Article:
How will the sick pay law work for musicians?

Volume 113, No. 6June, 2013

The new law means that even part-time musicians may earn paid sick time.

The new law means that even part-time musicians may earn paid sick time.

Under the new sick pay law, workers will be entitled to up to five paid sick days a year, with the right to carry over unused earned sick days. Sick leave will accrue at the rate of one hour per every 30 hours worked, so even part-time employees will be entitled to sick leave.

Accrual commences upon employment, but sick leave cannot be utilized until 120 days after employment began.

Unused accrued sick days may be carried over year to year. Employees who do not qualify for paid coverage are still entitled to 40 hours of unpaid sick leave at the same accrual rates.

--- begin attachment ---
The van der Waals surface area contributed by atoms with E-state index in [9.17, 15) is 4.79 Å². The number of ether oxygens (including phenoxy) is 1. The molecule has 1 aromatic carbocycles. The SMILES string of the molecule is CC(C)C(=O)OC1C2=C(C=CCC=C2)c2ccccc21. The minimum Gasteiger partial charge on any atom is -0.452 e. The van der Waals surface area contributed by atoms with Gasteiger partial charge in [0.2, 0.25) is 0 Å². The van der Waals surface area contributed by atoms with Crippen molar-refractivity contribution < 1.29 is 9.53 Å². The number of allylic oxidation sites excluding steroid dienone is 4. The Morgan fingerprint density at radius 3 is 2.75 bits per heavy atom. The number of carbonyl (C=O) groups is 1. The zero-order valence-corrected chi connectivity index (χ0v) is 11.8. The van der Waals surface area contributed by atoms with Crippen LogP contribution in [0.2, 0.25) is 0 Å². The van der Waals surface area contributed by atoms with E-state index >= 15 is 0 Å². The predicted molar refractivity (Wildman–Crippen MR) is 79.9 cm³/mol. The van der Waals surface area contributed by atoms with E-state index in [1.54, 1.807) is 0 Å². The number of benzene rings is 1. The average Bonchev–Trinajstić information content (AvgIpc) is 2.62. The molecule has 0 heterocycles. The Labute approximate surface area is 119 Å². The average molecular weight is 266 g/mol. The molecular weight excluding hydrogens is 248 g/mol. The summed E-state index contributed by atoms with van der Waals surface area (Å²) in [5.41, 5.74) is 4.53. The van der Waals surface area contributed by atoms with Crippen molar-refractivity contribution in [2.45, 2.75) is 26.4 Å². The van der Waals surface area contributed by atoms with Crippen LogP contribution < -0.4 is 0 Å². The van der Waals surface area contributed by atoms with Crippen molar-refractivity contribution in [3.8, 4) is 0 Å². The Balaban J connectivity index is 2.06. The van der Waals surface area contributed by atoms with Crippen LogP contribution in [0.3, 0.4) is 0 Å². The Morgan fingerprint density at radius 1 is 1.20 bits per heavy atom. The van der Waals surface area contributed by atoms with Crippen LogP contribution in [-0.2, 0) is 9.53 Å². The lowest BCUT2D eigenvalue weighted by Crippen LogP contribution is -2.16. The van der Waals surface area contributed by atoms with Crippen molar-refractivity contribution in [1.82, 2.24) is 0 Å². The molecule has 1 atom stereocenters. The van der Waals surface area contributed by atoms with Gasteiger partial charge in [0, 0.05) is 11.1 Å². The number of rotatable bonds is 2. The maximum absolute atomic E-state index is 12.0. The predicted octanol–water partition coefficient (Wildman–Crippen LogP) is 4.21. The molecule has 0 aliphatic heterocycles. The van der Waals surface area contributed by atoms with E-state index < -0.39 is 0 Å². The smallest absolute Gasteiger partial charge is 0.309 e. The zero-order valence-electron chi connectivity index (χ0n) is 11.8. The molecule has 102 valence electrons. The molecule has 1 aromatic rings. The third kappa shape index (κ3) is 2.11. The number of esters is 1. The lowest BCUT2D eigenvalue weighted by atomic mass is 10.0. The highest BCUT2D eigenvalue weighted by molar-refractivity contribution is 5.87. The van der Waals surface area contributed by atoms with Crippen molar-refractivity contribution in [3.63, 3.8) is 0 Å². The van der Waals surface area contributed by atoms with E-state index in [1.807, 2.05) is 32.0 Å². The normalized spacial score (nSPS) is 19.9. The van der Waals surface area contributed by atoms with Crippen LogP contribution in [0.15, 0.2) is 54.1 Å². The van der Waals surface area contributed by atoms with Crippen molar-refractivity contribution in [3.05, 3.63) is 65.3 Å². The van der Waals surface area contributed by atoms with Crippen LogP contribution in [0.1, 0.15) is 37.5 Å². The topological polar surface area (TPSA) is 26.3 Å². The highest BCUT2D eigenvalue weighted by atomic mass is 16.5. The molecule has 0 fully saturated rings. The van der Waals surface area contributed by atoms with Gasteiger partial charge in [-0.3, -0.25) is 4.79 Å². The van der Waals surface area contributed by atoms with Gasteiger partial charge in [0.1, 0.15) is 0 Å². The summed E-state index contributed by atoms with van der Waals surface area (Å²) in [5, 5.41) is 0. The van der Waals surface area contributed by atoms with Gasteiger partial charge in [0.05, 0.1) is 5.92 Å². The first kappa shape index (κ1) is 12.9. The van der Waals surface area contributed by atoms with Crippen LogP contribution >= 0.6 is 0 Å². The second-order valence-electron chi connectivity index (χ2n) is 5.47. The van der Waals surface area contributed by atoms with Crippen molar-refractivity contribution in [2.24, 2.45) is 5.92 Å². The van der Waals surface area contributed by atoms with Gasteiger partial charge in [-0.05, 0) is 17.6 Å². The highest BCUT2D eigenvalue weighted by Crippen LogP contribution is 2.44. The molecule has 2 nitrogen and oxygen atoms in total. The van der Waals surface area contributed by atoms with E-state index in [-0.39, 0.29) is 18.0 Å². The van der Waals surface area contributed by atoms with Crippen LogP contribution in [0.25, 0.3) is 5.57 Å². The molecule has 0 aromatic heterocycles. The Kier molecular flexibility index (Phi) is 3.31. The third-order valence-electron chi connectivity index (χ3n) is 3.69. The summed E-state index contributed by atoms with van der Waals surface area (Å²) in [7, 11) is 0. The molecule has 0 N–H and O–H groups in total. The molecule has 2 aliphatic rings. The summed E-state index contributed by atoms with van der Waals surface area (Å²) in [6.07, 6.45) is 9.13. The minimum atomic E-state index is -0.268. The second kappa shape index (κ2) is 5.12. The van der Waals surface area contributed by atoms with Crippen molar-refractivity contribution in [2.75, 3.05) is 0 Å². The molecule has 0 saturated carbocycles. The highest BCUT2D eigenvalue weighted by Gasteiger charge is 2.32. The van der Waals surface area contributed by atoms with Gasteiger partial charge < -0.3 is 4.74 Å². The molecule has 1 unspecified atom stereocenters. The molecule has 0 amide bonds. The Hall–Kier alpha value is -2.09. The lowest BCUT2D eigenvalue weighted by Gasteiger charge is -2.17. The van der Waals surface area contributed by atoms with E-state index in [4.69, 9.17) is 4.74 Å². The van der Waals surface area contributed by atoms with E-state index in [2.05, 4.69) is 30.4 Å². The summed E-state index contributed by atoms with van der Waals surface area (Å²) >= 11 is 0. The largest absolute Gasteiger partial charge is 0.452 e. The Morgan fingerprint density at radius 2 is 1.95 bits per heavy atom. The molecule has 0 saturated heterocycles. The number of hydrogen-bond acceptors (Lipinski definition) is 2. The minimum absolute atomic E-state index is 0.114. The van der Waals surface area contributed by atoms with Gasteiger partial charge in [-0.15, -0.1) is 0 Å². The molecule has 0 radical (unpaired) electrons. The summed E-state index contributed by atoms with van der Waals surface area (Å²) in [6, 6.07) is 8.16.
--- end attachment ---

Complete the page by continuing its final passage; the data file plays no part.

How could this help you as a musician? Let’s say you play music for a restaurant every Friday night from 8 p.m. to midnight. That’s four hours a week. After a year of working there (208 hours total), you would be entitled to almost seven hours of paid sick leave. Now if you put that together with all of the other freelance work you do, it could really add up. (The maximum under the law is 40 hours of paid sick leave per year.)

If you already enjoy sick pay under an existing union contract (like the Local 802 Broadway agreement), the new sick pay law won’t give you new benefits; the law exempts collective bargaining agreements that contain sick pay provisions. The new law also only covers employees who work in the city more than 80 hours in a calendar year.

Finally, the law will be suspended in the event of another economic downturn. The New York City Department of Consumer Affairs will oversee enforcement of the law.